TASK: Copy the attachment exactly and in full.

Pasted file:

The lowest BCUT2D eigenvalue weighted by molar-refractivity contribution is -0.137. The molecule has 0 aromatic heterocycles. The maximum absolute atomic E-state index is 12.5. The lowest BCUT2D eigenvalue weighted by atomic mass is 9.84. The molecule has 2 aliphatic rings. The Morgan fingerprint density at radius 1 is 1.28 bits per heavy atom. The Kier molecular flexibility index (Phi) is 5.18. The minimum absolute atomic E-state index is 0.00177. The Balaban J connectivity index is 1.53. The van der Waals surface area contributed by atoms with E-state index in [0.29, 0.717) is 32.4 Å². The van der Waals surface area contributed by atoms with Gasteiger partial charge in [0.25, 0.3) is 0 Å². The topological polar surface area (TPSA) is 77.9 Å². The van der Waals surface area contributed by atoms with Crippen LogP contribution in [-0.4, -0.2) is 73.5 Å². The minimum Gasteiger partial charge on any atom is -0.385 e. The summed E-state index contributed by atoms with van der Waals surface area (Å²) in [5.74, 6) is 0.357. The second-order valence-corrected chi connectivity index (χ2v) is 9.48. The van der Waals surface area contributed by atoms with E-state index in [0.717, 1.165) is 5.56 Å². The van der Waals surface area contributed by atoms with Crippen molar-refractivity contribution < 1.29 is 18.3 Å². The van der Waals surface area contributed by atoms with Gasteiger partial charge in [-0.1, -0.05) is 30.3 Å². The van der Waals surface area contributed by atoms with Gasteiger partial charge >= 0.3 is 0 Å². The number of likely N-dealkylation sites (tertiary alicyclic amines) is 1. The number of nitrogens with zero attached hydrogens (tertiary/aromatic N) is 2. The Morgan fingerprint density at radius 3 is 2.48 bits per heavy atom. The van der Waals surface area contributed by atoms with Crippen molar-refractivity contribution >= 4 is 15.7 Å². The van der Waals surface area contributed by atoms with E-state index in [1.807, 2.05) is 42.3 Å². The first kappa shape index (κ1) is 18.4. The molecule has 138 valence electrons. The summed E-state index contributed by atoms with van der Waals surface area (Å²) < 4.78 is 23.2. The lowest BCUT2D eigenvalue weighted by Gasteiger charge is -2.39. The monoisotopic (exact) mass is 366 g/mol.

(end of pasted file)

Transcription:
The lowest BCUT2D eigenvalue weighted by molar-refractivity contribution is -0.137. The molecule has 0 aromatic heterocycles. The maximum absolute atomic E-state index is 12.5. The lowest BCUT2D eigenvalue weighted by atomic mass is 9.84. The molecule has 2 aliphatic rings. The Morgan fingerprint density at radius 1 is 1.28 bits per heavy atom. The Kier molecular flexibility index (Phi) is 5.18. The minimum absolute atomic E-state index is 0.00177. The Balaban J connectivity index is 1.53. The van der Waals surface area contributed by atoms with E-state index in [0.29, 0.717) is 32.4 Å². The van der Waals surface area contributed by atoms with Gasteiger partial charge in [0.25, 0.3) is 0 Å². The topological polar surface area (TPSA) is 77.9 Å². The van der Waals surface area contributed by atoms with Crippen LogP contribution in [-0.4, -0.2) is 73.5 Å². The minimum Gasteiger partial charge on any atom is -0.385 e. The summed E-state index contributed by atoms with van der Waals surface area (Å²) in [5.74, 6) is 0.357. The second-order valence-corrected chi connectivity index (χ2v) is 9.48. The van der Waals surface area contributed by atoms with E-state index in [0.717, 1.165) is 5.56 Å². The van der Waals surface area contributed by atoms with Crippen molar-refractivity contribution < 1.29 is 18.3 Å². The van der Waals surface area contributed by atoms with Gasteiger partial charge in [-0.1, -0.05) is 30.3 Å². The van der Waals surface area contributed by atoms with Gasteiger partial charge >= 0.3 is 0 Å². The number of likely N-dealkylation sites (tertiary alicyclic amines) is 1. The number of nitrogens with zero attached hydrogens (tertiary/aromatic N) is 2. The Morgan fingerprint density at radius 3 is 2.48 bits per heavy atom. The van der Waals surface area contributed by atoms with Crippen molar-refractivity contribution >= 4 is 15.7 Å². The van der Waals surface area contributed by atoms with E-state index in [1.807, 2.05) is 42.3 Å². The first kappa shape index (κ1) is 18.4. The molecule has 138 valence electrons. The summed E-state index contributed by atoms with van der Waals surface area (Å²) < 4.78 is 23.2. The lowest BCUT2D eigenvalue weighted by Gasteiger charge is -2.39. The monoisotopic (exact) mass is 366 g/mol.